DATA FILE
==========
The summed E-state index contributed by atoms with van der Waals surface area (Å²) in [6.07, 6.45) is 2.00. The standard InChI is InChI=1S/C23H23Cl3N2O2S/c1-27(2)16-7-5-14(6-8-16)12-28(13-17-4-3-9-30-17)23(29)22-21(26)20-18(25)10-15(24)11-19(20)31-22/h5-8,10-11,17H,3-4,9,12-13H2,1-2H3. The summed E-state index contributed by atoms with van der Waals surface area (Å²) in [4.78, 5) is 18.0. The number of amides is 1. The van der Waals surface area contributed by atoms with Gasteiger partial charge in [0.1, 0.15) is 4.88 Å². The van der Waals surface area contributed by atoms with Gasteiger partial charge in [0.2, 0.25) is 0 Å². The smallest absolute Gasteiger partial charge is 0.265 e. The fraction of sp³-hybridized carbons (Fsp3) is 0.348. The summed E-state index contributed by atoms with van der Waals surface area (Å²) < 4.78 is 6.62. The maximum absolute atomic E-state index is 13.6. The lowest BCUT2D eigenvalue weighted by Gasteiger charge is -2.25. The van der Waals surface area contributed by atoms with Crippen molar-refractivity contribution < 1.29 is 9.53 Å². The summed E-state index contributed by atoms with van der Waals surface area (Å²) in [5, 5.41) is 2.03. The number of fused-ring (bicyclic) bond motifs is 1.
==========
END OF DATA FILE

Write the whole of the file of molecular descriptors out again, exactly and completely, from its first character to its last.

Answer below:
The summed E-state index contributed by atoms with van der Waals surface area (Å²) in [6.07, 6.45) is 2.00. The standard InChI is InChI=1S/C23H23Cl3N2O2S/c1-27(2)16-7-5-14(6-8-16)12-28(13-17-4-3-9-30-17)23(29)22-21(26)20-18(25)10-15(24)11-19(20)31-22/h5-8,10-11,17H,3-4,9,12-13H2,1-2H3. The summed E-state index contributed by atoms with van der Waals surface area (Å²) in [4.78, 5) is 18.0. The number of amides is 1. The van der Waals surface area contributed by atoms with Gasteiger partial charge in [0.1, 0.15) is 4.88 Å². The van der Waals surface area contributed by atoms with Gasteiger partial charge in [0.2, 0.25) is 0 Å². The smallest absolute Gasteiger partial charge is 0.265 e. The fraction of sp³-hybridized carbons (Fsp3) is 0.348. The summed E-state index contributed by atoms with van der Waals surface area (Å²) < 4.78 is 6.62. The maximum absolute atomic E-state index is 13.6. The lowest BCUT2D eigenvalue weighted by Gasteiger charge is -2.25. The van der Waals surface area contributed by atoms with Crippen molar-refractivity contribution < 1.29 is 9.53 Å². The summed E-state index contributed by atoms with van der Waals surface area (Å²) in [5, 5.41) is 2.03. The number of fused-ring (bicyclic) bond motifs is 1.